06/09/2023 | News release | Distributed by Public on 06/09/2023 23:46
WASHINGTON - Typhoon Mawar, a Category 4 storm, hit the U.S. territory of Guam May 24 bringing torrential rain, strong winds and leaving thousands without power, according to the National Oceanic and Atmospheric Administration.
In the days before landfall, President Joe Biden declared an emergency and ordered federal assistance to supplement local response efforts. The Army National Guard, U.S. Army Corps of Engineers and active-duty units began preparing for recovery operations.
"It's our duty to protect people and property, whether that be [in the U.S.] or overseas," said Brig. Gen. Jonathan Beddall, vice director of the National Guard Bureau's Joint Operations Center. "We offer highly trained and tested personnel capable of responding anywhere they're needed."
After the storm hit, utilities were lost, homes were damaged or destroyed and some families had to live in refugee shelters.
The members of the Guam National Guard immediately assisted with response efforts. They helped the island's more than 150,000 citizens by clearing roads, removing debris, directing traffic and helping to restore power.
The National Guard Bureau, Hawaii National Guard, U.S. Army Pacific and Army Reserve personnel were all brought in to assist in the recovery.
"We are appreciative of the work we've already accomplished with our territorial and federal partners, and I'm happy to announce that more relief is on the way," Guam Governor Lou Leon Guerrero said in a statement May 29. "As our community continues making progress towards recovery in the wake of Typhoon Mawar, I've been assured that Guam will be provided with every necessary resource for a complete and speedy recovery."
Back in the U.S., the Army is preparing for the hurricane season, June 1- Nov. 30, and the wildfire season, which typically runs from the summer into fall depending on the region of the country.
U.S. Army North held their annual Hurricane Rehearsal of Concept Drill at Joint Base San Antonio - Fort Sam Houston May 24. The training helps synchronize active-duty military support efforts with federal, state, territorial and local partners to ensure seamless support in the event of a hurricane response mission.
The scenario for this year featured three sequential hurricanes along the Atlantic and Gulf Coast regions. The theoretical storms ranged in intensity and impacted multiple areas over a short period of time.
This rehearsal allowed U.S. Army North, joint military services, U.S. federal agencies and other participating organizations to game plan potential recovery efforts for the hurricane season.
"You want to build those friendships and relationships prior to the event happening, which is so critical, because then you really can work through getting after the need at hand," said Maj. Gen. William Prendergast IV, deputy commander of U.S. Army North and Task Force 51 commander.
The task force is a deployable command post embedded within U.S. Army North designed to assist local, state, and federal responders with disasters. It has 30 assigned service members and can add additional Soldiers if needed.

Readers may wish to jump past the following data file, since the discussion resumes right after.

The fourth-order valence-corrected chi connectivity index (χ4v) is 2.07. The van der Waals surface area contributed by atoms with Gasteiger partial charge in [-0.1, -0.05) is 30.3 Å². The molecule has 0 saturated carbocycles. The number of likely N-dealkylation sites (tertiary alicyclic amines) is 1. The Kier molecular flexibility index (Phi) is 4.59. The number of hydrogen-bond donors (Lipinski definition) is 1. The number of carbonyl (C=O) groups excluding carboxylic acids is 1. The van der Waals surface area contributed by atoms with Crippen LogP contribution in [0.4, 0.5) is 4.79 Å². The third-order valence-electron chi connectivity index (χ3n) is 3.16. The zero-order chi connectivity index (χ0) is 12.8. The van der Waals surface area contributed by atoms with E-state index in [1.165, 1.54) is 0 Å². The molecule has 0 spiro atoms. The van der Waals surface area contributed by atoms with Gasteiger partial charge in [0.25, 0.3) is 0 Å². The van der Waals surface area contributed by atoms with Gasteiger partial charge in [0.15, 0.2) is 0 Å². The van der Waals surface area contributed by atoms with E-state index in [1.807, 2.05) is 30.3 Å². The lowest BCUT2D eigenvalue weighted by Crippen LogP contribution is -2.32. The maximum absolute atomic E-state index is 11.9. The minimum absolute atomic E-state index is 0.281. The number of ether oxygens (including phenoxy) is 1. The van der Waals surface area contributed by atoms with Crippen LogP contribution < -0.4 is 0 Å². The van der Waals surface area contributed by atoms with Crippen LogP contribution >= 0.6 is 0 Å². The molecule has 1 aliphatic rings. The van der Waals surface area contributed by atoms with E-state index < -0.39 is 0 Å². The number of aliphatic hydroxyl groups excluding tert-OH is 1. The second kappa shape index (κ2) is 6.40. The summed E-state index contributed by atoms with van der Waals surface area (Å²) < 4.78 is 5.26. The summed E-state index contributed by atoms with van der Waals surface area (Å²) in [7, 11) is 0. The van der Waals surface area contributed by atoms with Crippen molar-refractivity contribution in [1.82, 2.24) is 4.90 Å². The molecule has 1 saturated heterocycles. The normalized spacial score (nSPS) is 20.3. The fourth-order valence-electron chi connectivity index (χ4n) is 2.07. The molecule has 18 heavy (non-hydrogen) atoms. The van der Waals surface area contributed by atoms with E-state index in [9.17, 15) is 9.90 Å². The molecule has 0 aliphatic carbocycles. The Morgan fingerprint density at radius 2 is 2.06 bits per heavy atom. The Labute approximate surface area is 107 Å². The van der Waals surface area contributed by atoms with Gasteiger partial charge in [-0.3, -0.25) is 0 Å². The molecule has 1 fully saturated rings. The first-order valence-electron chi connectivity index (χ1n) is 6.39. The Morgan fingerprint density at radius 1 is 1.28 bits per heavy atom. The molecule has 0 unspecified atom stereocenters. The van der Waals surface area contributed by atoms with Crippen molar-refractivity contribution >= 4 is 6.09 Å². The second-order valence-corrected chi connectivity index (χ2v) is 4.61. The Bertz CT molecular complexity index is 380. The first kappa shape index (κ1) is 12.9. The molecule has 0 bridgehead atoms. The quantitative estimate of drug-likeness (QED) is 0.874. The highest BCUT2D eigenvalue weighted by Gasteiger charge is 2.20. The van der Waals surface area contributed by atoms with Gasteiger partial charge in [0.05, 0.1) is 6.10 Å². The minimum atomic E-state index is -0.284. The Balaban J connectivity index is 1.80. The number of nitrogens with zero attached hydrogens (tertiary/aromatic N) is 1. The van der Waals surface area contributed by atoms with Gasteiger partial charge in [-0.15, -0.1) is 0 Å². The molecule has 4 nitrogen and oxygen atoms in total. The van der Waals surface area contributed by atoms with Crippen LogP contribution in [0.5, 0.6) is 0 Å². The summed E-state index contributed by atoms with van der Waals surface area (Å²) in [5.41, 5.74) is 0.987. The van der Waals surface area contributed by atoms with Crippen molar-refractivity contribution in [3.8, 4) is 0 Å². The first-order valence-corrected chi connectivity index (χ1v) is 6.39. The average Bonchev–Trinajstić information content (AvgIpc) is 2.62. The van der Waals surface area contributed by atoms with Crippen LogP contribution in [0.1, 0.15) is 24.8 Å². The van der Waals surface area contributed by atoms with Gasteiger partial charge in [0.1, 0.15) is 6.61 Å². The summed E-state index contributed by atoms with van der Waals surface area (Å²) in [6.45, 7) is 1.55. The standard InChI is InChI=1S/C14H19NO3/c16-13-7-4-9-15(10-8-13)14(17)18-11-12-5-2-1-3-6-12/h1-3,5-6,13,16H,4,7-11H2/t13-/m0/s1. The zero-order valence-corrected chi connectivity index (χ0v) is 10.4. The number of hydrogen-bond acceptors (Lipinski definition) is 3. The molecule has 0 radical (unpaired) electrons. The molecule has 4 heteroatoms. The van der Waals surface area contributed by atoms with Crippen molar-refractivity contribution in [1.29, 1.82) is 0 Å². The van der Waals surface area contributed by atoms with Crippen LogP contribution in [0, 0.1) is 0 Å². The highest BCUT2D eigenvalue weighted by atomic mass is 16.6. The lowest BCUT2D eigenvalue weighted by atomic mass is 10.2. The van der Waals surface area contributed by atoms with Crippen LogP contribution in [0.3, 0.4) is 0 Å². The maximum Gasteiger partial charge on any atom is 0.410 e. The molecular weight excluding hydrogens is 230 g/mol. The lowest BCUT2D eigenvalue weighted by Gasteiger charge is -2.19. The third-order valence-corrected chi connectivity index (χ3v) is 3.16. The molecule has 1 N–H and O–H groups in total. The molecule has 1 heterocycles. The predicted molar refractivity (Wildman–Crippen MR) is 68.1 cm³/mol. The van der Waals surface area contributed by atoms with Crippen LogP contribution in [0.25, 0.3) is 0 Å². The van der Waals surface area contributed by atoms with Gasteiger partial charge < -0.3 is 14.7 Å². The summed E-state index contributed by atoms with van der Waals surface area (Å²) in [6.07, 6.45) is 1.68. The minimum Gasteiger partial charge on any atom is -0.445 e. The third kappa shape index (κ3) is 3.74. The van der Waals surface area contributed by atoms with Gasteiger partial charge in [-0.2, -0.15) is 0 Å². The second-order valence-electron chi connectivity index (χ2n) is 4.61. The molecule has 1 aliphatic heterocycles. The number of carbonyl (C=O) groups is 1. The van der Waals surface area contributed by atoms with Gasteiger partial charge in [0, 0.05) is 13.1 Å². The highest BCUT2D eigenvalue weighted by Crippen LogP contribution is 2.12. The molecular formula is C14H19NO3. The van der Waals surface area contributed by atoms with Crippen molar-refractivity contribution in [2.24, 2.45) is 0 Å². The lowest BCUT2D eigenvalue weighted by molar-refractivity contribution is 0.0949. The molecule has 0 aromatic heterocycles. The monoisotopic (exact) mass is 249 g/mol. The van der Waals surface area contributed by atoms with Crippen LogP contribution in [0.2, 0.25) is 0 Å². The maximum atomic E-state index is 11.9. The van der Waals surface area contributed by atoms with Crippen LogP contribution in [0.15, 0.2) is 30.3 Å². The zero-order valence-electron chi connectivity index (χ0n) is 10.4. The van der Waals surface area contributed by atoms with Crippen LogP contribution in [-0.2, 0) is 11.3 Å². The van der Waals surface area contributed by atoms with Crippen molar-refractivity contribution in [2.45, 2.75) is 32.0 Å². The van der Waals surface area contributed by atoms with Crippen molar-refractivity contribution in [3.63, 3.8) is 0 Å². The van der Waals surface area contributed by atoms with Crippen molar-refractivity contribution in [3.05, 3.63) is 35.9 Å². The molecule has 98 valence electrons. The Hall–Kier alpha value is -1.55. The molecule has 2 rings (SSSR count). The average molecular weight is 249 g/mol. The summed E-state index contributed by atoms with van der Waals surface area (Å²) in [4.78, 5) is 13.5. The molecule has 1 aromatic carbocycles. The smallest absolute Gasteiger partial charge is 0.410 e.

The team can operate in rigorous environments with less than 24 hours notification when a federal agency requests support.
They can drop into a disaster area and operate on their own without taking resources away from the community in crisis, Prendergast said. They respond to various incidents including wildfires, earthquakes and hurricanes.
Last year, there were 14 named storms, of which two intensified into major hurricanes reaching wind speeds of 111 mph or greater, Hurricane Ian and Hurricane Fiona.
According to the NOAA, 156 people lost their lives during Hurricane Ian, and it became the third costliest storm in U.S. history, causing $114 billion in damages.
The NOAA predicted near-normal hurricane activity this year, which would match last season.
There were also almost 69,000 wildfires in the U.S. last year as reported by the National Interagency Fire Center. These fires burned more than 7.5 million acres.
One of the many roles of the National Guard is providing aid and helping combat hurricanes and wildfires. At the end of May, 357 members were supporting wildfire response efforts in California and Colorado.
"We live and work in these communities," Beddall said during a media roundtable May 23. "So, we're invested in every response in order to make ourselves a little bit better, so that we can meet the needs that need to be met."
Each year, the National Guard gathers with state leaders to discuss weather projections. Here, they line up potential response options in case help is requested.
More than 8,000 National Guard Soldiers are currently engaged in domestic operation missions supporting local communities.
"As we officially begin hurricane season and expect wildfires to ravage this summer, we can only predict that the number of [National Guard] Soldiers called to action nationwide will also grow as the seasons unfold," Beddall said. "We're committed to serve our communities for as long as we're needed."